Since the game is so short, the one annoying aspect of City Tuesday is the fact once the bombs are neutralized, the bombs are neutralized for every subsequent repeat of that day, this is one of the reasons the game is short. The game would be interesting if it allowed you to have the option of going through each day having to clear the threat each time, instead of a one-and-done mentality. The complexity of Groundhog Day was due to the fact Bill Murray had to completely re-live the day over and over in its entirety, and on his perfect day, he needed to do everything bit by bit. This obviously is not for everyone, but another mode that implements this would be a welcome addition. As an added note, all the bombs outside the museum can be defused without restarting, so you could give it a try after your first run through.

City Tuesday has somewhat of a twist ending that works on two levels. One is a stylistic level that correlates with the overall style of the game that deals with the stick characters used on information signs. The other twist plays on that level of information. The game sets you up to follow certain rules when certain things happen, but to ultimately save the city, you need to break the rule. Whether this is something the developer Chris Zukowski intended, or a reviewer’s attempt to read too deeply into something, this notion is without a doubt an interesting moral to include in a game about changing the outcome of a disaster.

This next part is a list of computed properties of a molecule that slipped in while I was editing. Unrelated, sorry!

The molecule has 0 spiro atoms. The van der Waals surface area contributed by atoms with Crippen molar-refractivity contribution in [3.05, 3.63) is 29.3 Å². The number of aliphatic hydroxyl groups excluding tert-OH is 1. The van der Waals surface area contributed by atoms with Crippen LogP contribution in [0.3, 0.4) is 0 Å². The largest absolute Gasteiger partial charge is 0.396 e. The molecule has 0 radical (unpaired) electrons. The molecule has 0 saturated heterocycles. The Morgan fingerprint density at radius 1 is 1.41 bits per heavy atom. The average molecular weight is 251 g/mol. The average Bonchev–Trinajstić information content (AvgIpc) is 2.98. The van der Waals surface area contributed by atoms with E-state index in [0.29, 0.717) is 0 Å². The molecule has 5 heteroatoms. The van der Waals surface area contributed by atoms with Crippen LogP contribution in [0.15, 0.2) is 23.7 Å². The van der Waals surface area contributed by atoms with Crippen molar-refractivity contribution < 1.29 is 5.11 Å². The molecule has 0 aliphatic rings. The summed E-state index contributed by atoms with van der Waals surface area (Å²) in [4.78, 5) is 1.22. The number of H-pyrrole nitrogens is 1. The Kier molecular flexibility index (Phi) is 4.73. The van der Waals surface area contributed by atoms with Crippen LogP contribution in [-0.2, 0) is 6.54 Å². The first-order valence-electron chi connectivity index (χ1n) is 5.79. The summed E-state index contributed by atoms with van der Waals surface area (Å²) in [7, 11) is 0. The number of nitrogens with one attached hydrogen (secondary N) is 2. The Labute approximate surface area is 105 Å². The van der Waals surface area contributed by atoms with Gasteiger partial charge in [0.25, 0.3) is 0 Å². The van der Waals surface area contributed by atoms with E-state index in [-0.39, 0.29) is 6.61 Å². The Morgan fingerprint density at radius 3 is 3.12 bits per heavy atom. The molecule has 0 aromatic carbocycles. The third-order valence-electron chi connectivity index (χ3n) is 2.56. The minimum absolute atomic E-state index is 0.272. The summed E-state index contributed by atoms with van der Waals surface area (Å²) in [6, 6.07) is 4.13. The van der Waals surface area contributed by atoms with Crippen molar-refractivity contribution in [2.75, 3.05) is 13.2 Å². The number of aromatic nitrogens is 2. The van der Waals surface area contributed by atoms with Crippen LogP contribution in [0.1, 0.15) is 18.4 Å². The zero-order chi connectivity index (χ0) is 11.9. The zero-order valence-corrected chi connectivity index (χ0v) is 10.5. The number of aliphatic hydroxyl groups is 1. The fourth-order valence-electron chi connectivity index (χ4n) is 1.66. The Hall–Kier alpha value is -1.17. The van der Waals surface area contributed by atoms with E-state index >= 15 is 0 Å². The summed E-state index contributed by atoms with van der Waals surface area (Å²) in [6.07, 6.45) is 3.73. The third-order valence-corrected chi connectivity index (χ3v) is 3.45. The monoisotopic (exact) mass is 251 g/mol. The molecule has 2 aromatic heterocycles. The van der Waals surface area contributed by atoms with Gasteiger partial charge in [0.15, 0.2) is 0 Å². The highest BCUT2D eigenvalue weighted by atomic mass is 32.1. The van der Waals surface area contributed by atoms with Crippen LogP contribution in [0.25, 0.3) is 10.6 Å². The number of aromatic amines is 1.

City Tuesday is an excellently crafted indie title that happens to be lacking in length. While the repeating nature could hypothetically continue forever, the actual amount played will be less than a few hours. City breaks the trend of many other time travel titles and offers a genuinely unique experience. When the only knock on a game is it is too short, you know it cannot be bad.

 

httpv://www.youtube.com/watch?v=uYsBDmqJfjQ

 

Final Rating: 8/10

 

CBR Break Down:

Console Played On: XBLIG

Time to completion: 1 hour/ 10 minute speed run

Gamer Score Earned: N/A

Price Bought at: 80 Microsoft Points ($1)

Current Price: 80 Microsoft Points ($1)

Recommend Purchase Price: 80 Microsoft Points ($1)

Why you should buy it: If you want to want an easier puzzle game after dealing with Gateways, or if you enjoy looking at the people on informational signs.

Why you shouldn’t buy it: If you enjoy long games exclusively, or if you do not like games with bombs.

 

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About Steve Lesniewski

Steve lives in Chicago and recently graduated from the University of Illinois. He has been fascinated with video games since his ninth birthday when he received a Gameboy Color and Pokemon Blue. He loves following sports and cheers win or lose for the Bears, Bulls and the Fighting Illini, who include the 2012 men’s gymnastic national champs as well as the 2011 women’s volleyball national runner-up.